Story by Kyesha Jennings
When Alexis Pauline Gumbs, a self-identified “Queer Black Troublemaker. . . and an aspirational cousin to all sentient beings” received word by phone that she would receive a creative writing fellowship from the National Endowment for the Arts (NEA), she froze. In today’s world of technology and instant communication across a wide range of platforms, receiving a call from an unrecognized number with news as momentous as that can be strange. “I probably sounded a little bit like a robot because I was like, ‘Oh. Okay. Thank you.’ It was a very deadpan response. But it was because I was experiencing shock,” Alexis said.
In 2020, Gumbs was awarded a fellowship from the National Humanities Center to support her work on a book: The Eternal Life of Audre Lorde: A Cosmic Biography. She’s in the final stages of Lorde’s biography now and the NEA’s creative writing fellowship will allow her to complete the book and keep writing. For Alexis, receiving the NEA’s recognition and financial support gives her the space to dream—to be imaginative and creative. “There’s so many things,” Alexis says, referring to what could come after the biography. “There's astronomy-based poems that I've been writing. There's an ancestral one-act: kind of like a play; kind of like a poem. There's maps that I want to make. I've really been interested in indigenous constellations and stories about the stars. I would say that's one of the centers of my research right now—astronomy, but indigenous relationships to sky.”
More important, as an independent artist Alexis can focus solely on her work without the distractions of landing paid gigs or seeking other revenue streams. “It just gives a little breathing room. And I think that's the intention of most fellowships for artists—to give the breathing room that’s necessary,” Alexis said.
Once the shock settled and Alexis recognized the magnitude of her recent achievement, she took to Twitter to celebrate the news. “I know that when your work transforms form you can’t expect recognition. My work as a writer so far has been instead to remind my communities how familiar they are with the unrecognizable. I’m disloyal to form.” When asked what it means to be disloyal to form, Alexis replied that what she writes reveals its own form—a writing gem that she learned from one of her teachers, Zelda Lockhart, another award-winning writer based in North Carolina. “She says, don't put constraints on your writing. As it comes through, it will tell you what it is,” Alexis said. “I don't sit down and say, ‘Well, this is going to be a novel.’ That's not what my creative practice looks like.”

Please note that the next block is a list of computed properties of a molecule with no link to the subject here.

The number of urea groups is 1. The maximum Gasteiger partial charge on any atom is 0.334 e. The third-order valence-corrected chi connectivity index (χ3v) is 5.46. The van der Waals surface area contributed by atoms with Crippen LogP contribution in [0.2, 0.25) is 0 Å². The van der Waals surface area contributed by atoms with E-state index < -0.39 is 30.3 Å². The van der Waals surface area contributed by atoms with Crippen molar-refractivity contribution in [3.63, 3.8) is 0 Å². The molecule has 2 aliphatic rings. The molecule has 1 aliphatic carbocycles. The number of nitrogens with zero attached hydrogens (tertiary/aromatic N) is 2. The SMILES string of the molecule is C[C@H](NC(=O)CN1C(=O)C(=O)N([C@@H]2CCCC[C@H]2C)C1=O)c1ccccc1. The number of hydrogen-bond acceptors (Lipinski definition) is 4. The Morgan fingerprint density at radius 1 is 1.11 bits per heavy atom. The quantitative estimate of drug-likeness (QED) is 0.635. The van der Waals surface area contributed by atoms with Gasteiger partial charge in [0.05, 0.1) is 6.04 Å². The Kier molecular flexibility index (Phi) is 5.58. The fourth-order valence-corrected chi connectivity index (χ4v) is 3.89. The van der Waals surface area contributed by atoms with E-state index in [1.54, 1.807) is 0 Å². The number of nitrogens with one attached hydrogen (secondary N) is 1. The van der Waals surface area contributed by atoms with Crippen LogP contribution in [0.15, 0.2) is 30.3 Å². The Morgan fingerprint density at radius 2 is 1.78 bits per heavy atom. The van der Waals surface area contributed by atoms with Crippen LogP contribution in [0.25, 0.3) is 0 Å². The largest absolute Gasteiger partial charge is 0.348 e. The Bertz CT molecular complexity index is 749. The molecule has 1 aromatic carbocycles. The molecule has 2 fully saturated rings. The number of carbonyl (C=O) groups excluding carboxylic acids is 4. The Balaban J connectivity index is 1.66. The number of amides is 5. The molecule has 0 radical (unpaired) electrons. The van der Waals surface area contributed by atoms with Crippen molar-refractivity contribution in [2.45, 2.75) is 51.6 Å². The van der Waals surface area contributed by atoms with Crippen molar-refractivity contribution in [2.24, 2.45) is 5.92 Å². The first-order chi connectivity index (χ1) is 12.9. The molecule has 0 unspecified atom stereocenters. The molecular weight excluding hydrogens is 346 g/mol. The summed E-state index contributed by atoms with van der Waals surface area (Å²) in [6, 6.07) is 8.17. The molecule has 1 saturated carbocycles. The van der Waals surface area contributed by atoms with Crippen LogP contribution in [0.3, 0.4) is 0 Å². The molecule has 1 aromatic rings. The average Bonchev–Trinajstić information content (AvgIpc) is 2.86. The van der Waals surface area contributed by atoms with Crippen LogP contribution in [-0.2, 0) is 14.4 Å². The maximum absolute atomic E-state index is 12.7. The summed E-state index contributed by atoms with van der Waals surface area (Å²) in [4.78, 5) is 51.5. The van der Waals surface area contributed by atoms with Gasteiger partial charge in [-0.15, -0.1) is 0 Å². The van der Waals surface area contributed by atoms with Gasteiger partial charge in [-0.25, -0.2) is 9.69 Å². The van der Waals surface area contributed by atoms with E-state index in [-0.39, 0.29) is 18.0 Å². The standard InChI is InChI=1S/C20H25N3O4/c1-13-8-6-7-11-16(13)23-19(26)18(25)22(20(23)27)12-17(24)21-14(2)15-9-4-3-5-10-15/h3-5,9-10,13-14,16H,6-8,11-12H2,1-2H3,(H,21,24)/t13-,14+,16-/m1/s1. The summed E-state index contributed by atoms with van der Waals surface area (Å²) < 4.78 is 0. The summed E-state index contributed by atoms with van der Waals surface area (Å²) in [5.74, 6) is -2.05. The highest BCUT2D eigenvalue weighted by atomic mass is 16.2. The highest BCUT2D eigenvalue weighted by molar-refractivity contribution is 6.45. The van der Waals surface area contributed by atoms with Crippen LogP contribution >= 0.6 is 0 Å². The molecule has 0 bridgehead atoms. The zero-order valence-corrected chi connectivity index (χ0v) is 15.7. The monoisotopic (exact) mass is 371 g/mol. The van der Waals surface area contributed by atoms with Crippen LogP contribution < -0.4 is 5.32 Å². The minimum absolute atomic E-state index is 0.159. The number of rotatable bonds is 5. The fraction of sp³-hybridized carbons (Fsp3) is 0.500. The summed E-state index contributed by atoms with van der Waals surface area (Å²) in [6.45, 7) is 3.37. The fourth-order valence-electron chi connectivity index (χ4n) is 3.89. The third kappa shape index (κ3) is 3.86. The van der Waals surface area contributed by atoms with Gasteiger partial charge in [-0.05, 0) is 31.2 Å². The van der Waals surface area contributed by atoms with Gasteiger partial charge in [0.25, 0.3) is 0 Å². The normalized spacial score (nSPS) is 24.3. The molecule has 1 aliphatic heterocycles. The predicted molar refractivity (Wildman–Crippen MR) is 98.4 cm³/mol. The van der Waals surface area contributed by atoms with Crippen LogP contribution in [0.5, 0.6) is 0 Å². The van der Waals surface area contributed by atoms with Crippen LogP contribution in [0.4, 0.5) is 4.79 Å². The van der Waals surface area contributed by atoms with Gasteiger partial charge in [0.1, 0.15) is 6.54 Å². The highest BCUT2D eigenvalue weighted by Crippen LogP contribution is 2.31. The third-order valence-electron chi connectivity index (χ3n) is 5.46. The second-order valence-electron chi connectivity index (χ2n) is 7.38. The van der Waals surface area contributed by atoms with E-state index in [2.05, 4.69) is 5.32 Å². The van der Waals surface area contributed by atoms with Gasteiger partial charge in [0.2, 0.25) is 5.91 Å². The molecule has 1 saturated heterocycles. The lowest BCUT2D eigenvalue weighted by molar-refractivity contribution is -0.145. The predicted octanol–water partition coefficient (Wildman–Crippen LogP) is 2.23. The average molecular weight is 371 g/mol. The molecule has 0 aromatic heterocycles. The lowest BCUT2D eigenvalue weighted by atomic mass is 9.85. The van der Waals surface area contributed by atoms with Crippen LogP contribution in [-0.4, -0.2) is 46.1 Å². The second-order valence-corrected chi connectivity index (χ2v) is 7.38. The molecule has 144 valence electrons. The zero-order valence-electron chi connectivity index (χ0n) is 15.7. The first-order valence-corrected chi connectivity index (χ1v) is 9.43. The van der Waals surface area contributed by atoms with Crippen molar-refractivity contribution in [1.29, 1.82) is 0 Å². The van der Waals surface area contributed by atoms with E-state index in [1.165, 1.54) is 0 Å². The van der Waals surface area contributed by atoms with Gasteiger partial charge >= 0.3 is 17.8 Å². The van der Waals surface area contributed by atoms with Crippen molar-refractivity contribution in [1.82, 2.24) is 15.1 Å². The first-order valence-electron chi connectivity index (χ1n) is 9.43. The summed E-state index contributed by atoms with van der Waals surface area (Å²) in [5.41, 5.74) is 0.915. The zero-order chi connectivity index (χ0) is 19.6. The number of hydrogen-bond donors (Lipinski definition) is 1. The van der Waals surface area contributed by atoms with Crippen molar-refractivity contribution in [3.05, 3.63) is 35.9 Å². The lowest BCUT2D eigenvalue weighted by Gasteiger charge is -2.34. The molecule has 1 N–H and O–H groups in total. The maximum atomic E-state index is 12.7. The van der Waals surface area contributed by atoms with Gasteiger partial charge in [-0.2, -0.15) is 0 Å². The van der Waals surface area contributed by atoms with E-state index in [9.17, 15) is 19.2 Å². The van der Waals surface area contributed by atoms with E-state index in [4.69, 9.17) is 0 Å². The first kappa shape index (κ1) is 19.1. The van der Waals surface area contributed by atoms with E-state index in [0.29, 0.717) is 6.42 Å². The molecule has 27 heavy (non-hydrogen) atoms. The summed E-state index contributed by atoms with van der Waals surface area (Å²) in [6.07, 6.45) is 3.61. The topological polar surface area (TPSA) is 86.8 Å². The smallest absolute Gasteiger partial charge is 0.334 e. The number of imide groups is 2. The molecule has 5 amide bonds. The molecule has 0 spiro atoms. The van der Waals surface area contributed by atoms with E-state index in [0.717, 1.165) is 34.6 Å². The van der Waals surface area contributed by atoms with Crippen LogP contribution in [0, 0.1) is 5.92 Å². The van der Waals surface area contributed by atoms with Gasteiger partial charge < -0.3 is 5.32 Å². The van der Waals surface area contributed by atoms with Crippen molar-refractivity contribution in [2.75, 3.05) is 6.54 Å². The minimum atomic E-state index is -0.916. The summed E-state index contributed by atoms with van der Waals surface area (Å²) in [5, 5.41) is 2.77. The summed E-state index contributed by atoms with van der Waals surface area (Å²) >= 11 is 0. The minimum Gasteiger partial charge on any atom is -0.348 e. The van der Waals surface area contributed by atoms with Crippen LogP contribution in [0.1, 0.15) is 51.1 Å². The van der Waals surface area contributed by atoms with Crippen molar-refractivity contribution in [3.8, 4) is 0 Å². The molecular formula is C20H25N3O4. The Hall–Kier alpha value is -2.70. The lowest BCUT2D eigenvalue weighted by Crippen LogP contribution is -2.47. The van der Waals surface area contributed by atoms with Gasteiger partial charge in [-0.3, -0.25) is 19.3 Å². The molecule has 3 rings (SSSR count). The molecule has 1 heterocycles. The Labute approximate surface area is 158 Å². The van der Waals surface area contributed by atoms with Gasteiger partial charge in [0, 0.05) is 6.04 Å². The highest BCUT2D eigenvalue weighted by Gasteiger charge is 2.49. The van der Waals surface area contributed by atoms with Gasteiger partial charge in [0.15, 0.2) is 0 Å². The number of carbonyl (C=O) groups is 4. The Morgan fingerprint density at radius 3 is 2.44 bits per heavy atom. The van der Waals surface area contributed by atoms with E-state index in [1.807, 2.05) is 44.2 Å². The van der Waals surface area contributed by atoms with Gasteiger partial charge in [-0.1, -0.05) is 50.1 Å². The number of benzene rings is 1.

A graduate of Duke University, Alexis’s free-spirited literary style has led her to write four critically acclaimed texts: Undrowned: Black Feminist Lessons from Marine Mammals; Dub: Finding Ceremony; M Archive: After the End of the World; and Spill: Scenes of Black Feminist Fugitivity. She is the co-editor of the anthology Revolutionary Mothering: Love on the Frontlines. Her writing merges poetry, fiction, nonfiction, and activism while honoring the traditions and principles of Black feminist thought.
Many Black women literary figures—Gwendolyn Brooks, Audre Lorde, and Alice Walker are notable examples—have been recipients of the NEA’s creative writing fellowships. Alexis describes following in their footsteps—even in specific, institutional ways like this fellowship—as a “feeling of intimacy. A closeness there. A feeling of being put in [the same] room with them. I feel a lot of gratitude for the bravery of Audre Lorde and so many other people who came before me.”